The cooperative and mutual banks are thus subject to an embryo of common regulation, which stems mainly from the specific rules that must be respected in order to carry out banking activities, as well as from their cooperative form. However, the main part remains specific to each type of cooperative or mutual bank.

2.3 Are there any restrictions on foreign ownership of banks?

Financial relations between France and foreign countries are free. As an exception, in a limited number of sectors related to national defence or likely to jeopardise public order and activities that are essential to guaranteeing the country's interests, Article L151-3 of the FMC requires prior authorisation for foreign investments.

If a company wishes to acquire, increase or reduce a holding in a credit institution, finance company, investment firm, payment institution or electronic money institution, it must submit an application for prior authorisation to the ACPR in the following cases:

  • acquisition of effective power of control over the management of the institution; and
  • acquisition of one-third, one-fifth or one-tenth of the voting rights in the institution.

For other changes in the shareholding of a company subject to ACPR supervision, the regulations only provide for a declaration to the ACPR. In certain cases, however, the college has the power to re-examine the situation of the supervised company.

In the case of a change in the shareholding of a credit institution, the request for prior authorisation is examined by the ACPR and then forwarded to the European Central Bank for a final decision within the framework of the Single Supervisory Mechanism.

Prior authorisation is required in the event of the acquisition or extension of a direct or indirect shareholding by a person acting alone or in concert with other persons with a view to acquiring effective control or acquiring one-third, one-fifth or one-tenth of the voting rights.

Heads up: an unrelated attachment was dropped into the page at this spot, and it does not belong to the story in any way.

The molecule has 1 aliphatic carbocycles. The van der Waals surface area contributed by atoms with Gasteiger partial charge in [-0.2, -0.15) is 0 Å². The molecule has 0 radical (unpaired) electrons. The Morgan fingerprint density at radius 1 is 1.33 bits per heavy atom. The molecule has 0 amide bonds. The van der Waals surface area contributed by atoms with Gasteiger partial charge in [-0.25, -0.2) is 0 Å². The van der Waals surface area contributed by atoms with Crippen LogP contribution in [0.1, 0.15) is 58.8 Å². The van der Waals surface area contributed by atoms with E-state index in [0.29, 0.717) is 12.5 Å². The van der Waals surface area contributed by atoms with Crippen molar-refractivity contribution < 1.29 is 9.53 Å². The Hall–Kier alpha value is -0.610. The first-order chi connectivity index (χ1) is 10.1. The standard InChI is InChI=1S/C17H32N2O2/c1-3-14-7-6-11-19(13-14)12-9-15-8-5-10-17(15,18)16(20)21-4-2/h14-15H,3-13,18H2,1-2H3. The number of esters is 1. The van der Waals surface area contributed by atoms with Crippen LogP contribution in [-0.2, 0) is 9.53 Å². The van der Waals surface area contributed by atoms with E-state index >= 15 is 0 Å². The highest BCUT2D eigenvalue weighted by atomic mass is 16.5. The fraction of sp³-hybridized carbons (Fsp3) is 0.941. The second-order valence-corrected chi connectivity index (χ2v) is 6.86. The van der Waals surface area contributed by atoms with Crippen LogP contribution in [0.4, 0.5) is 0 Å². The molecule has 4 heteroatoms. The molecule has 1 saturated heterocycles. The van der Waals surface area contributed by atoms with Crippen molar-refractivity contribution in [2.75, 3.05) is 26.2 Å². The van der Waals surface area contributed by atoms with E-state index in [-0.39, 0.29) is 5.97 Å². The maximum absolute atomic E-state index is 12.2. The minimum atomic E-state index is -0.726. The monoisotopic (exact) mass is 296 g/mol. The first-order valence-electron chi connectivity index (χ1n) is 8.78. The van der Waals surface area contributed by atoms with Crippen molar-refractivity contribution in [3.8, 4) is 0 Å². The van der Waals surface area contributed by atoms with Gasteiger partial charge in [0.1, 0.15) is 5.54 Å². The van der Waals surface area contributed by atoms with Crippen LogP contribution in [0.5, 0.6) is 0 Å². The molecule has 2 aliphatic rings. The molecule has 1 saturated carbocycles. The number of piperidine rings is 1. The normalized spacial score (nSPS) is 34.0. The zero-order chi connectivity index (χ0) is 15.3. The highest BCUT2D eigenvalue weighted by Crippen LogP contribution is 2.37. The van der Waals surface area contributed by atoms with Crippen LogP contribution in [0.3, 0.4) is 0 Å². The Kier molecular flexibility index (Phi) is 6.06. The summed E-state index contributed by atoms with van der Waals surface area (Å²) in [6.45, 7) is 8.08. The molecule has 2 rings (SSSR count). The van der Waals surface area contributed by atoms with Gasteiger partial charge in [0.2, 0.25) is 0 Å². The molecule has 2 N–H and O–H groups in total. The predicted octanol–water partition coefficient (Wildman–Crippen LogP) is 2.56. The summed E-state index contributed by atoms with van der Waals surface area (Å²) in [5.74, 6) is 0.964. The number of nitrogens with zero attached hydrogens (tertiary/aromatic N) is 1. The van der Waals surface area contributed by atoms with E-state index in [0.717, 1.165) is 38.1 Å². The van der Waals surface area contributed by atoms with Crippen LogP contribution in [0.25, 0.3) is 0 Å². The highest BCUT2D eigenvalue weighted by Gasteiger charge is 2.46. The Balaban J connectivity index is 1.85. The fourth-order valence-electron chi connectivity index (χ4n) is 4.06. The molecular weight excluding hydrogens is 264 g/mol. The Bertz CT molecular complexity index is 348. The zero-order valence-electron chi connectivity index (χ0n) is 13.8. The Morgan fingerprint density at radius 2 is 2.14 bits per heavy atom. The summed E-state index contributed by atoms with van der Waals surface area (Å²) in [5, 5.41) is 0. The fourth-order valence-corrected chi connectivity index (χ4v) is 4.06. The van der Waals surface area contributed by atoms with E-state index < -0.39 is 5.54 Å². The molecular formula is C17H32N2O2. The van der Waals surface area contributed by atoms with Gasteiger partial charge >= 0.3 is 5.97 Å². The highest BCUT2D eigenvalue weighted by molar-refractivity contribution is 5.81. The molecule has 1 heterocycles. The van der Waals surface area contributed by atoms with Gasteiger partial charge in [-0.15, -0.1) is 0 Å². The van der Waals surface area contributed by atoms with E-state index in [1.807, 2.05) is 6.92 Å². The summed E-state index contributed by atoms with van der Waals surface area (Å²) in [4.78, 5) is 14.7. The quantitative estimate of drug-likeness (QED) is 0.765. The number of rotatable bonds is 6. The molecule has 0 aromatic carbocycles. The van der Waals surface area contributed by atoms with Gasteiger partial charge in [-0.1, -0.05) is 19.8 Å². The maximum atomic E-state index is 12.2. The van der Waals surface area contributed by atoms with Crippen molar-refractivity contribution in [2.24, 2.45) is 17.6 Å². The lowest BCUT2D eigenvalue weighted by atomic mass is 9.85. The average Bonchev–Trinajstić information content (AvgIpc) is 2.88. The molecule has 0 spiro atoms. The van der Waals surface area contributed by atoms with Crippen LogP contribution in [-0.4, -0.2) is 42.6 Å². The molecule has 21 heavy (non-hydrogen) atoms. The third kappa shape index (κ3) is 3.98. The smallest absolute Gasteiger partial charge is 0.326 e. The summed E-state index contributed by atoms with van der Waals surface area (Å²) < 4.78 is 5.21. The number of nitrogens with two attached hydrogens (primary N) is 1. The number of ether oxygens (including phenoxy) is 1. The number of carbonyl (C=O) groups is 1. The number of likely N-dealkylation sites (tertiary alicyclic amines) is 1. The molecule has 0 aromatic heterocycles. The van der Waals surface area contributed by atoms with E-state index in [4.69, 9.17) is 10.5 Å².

In the event of a direct or indirect reduction or transfer of shareholding by a person acting alone or in concert with other persons resulting in the loss of effective control or of one-third, one-fifth or one-tenth of the voting rights, only a declaration is required for credit institutions.

In the case of changes in the rules for calculating voting rights, only a declaration is required.

In the case of changes in the amount of capital of companies with fixed capital, only a declaration is required, except in the case of a reduction in equity capital, in which case an authorisation is required.

Request for prior authorisation: As a shareholder or future shareholder, you must:

  • contact the Secretariat of the Authorisations Department (contactautorisations@acpr.banque-france.fr) in order to present your project and to examine the provisional timetable for its implementation (see below); and
  • complete the corresponding application form together with all supporting documents, ensuring that all requests for information required by the EU Commission Delegated Regulation (2017/1946) are submitted using the appropriate sections of the form or by means of annexes to be added to the form, and submit it to the ACPR's Authorisations portal.

The criteria are as follows, in application of Articles L511-12-1, L511-51, R511-3-1 and R511-3-2 of the FMC: